Coaxial conductors 21, 22 and 23 having the inner conductor soldered to front plate 10 are used to drive the respective cavities 18, 19 and 20. The coaxial cables are introduced through apertures in the rear wall 34 of the antenna body.
The back cavity for the band 4 antenna is formed by the volume within the inner housing to the rear of the antenna inner body 15 and the rear member 34. Microwave energy is introduced into the band 4 cavity by means of coaxial conductor 24 having an inner and outer portion, the inner portion of which is attached to the rear surface of the antenna inner body 15 as at 25 (FIG. 4). Impedance matching of the antenna to the 50 ohm coaxial transmission line 24 is accomplished by selecting a point of feed which provides the required impedance transformation from the high impedance of the horizontal SIOI 14. The coaxial cables 21, 22 and 23 which span the band 4 cavity, add reactance to the back cavity which is compensated for by a slight change in the point of feed.
The band 4 antenna, as previously stated, requires additional tuning to approximate 56 wavelength at the radiated frequency. This is further aided by means of the capacitor 26 attached to the rear wall of the inner body portion 15 wherein the parallel flanges of the capacitor brackets 26 and the parallel faces of the horizontal slot in the inner body constitute the capacitor. This assists in tuning the slot to a lower resonant frequency than otherwise possible for the existing physical length of the slot.
Impedance matching of the high impedance antenna 13, band 3, is accomplished by selecting a point of feed for the required transformation to the 50 ohm coaxial transmission line. The depth of the cavity 20 contributes to the location of the proper point of feed.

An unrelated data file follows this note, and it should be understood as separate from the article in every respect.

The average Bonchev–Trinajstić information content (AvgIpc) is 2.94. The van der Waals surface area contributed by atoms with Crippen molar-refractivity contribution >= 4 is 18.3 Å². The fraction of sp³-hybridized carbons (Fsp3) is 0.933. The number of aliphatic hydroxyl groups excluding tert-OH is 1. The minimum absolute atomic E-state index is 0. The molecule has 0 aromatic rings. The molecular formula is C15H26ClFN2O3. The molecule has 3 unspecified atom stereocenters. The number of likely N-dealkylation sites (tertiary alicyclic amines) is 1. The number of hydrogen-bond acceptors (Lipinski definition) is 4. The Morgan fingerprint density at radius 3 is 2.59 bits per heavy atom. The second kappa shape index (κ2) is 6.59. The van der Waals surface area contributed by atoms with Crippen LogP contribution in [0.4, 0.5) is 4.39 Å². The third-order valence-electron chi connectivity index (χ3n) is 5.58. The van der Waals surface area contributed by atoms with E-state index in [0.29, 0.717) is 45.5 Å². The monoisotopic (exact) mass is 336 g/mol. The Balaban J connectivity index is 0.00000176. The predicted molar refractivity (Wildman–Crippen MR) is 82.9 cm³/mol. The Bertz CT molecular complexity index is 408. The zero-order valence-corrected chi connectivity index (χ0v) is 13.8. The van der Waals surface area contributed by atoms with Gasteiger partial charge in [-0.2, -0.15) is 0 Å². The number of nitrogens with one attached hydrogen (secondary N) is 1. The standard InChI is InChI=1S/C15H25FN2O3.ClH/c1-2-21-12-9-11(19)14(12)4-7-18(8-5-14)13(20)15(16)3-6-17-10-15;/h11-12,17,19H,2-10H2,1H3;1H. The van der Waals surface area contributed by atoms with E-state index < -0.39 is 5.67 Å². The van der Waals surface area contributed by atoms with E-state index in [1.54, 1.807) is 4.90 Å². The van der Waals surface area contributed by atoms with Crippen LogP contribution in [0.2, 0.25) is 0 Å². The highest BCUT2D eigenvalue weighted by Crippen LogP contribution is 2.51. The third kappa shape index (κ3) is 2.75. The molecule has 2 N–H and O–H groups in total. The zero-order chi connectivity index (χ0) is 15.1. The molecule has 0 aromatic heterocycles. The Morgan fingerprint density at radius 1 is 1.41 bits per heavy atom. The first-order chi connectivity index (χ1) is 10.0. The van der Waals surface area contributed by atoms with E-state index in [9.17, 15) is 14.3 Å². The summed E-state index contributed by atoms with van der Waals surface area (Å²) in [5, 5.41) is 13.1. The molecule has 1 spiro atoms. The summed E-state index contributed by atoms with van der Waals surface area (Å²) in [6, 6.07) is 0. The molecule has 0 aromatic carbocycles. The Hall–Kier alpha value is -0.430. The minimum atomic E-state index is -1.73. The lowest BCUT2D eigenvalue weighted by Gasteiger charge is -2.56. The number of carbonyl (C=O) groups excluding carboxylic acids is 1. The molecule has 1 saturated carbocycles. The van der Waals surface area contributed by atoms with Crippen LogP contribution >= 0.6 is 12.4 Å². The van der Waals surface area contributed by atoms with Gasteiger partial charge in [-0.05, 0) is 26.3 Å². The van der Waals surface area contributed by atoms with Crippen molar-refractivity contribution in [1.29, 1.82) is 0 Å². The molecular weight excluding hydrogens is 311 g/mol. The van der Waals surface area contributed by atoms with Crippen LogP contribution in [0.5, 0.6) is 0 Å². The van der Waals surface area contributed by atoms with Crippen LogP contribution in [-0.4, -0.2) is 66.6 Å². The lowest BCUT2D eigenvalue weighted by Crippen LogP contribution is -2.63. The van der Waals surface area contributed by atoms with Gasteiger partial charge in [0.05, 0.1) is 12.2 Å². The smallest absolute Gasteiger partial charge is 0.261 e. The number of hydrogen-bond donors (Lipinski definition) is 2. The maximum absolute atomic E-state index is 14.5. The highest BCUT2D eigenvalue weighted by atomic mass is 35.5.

The band 1 and 2 antennas, i.e., slots 11 and 12 are equal in length to wavelength at the frequency of interest without the aid of curved slots. The coaxial transmission lines 21 and 22 are terminated at a point of feed in the front plate 10 matching the antenna to the 50 ohm impedance of the respective lines.
As was the case the dual frequency cavity back slot antenna of the US. Pat No. 3,312,976, the slots 1 1, 12, 13 and 14 opening into their respective cavities are protected from the intrusion of moisture or other foreign matter which could affect the tuning of the an tenna by dielectric cover plate (not shown) which is adhered to the face of the conductive plate 10 by any suitable means, such as a resin cement.
The design criteria relative to the location of the slots, depth of cavities, length of slots, bill of materials, etc., are not gone into detail in that essentially the same criteria as applied to the design of US. Pat. No. 3,312,976 apply herein.
What is claimed is:
1. A multiple radiator microwave antenna comprismg;
a cylindrical body portion having front and rear members temiinating said body portion;
an electrically conductive member mounted within said body portion abutting said front member and spaced from said rear member;
at least one substantially semicylindrical cavity formed within said conductive member;